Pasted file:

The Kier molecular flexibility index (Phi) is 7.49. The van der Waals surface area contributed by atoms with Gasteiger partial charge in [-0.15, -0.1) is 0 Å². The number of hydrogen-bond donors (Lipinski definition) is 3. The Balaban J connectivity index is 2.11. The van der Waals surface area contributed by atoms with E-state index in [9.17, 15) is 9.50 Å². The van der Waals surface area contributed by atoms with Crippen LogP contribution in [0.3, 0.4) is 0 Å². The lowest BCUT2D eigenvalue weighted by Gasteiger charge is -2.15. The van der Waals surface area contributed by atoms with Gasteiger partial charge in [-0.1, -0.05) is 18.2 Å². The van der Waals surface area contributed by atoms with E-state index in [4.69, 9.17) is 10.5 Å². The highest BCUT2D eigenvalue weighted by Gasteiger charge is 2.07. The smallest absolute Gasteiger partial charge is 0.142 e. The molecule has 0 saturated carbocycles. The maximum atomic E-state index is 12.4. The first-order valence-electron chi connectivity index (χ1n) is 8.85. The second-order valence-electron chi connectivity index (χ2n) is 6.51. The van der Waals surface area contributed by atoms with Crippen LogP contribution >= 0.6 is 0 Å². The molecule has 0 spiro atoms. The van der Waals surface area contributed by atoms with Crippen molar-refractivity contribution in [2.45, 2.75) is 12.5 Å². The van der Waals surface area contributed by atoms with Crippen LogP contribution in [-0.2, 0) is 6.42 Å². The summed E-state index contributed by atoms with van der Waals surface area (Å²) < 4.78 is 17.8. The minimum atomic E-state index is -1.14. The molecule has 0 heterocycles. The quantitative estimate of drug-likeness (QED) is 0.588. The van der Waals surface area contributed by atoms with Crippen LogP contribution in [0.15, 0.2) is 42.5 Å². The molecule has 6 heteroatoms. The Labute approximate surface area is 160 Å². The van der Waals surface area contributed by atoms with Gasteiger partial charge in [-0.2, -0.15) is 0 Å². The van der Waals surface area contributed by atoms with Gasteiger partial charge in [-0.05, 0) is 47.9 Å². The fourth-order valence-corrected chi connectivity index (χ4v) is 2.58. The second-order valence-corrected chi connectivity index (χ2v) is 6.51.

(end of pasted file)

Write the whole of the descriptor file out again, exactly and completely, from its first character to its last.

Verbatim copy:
The Kier molecular flexibility index (Phi) is 7.49. The van der Waals surface area contributed by atoms with Gasteiger partial charge in [-0.15, -0.1) is 0 Å². The number of hydrogen-bond donors (Lipinski definition) is 3. The Balaban J connectivity index is 2.11. The van der Waals surface area contributed by atoms with E-state index in [9.17, 15) is 9.50 Å². The van der Waals surface area contributed by atoms with Crippen LogP contribution in [0.3, 0.4) is 0 Å². The lowest BCUT2D eigenvalue weighted by Gasteiger charge is -2.15. The van der Waals surface area contributed by atoms with Gasteiger partial charge in [-0.1, -0.05) is 18.2 Å². The van der Waals surface area contributed by atoms with E-state index in [4.69, 9.17) is 10.5 Å². The highest BCUT2D eigenvalue weighted by Gasteiger charge is 2.07. The smallest absolute Gasteiger partial charge is 0.142 e. The molecule has 0 saturated carbocycles. The maximum atomic E-state index is 12.4. The first-order valence-electron chi connectivity index (χ1n) is 8.85. The second-order valence-electron chi connectivity index (χ2n) is 6.51. The van der Waals surface area contributed by atoms with Crippen LogP contribution >= 0.6 is 0 Å². The molecule has 0 spiro atoms. The van der Waals surface area contributed by atoms with Crippen molar-refractivity contribution in [2.45, 2.75) is 12.5 Å². The van der Waals surface area contributed by atoms with Crippen LogP contribution in [-0.2, 0) is 6.42 Å². The summed E-state index contributed by atoms with van der Waals surface area (Å²) < 4.78 is 17.8. The minimum atomic E-state index is -1.14. The molecule has 0 heterocycles. The quantitative estimate of drug-likeness (QED) is 0.588. The van der Waals surface area contributed by atoms with Crippen LogP contribution in [0.15, 0.2) is 42.5 Å². The molecule has 6 heteroatoms. The Labute approximate surface area is 160 Å². The van der Waals surface area contributed by atoms with Gasteiger partial charge in [-0.2, -0.15) is 0 Å². The van der Waals surface area contributed by atoms with Gasteiger partial charge in [-0.05, 0) is 47.9 Å². The fourth-order valence-corrected chi connectivity index (χ4v) is 2.58. The second-order valence-corrected chi connectivity index (χ2v) is 6.51.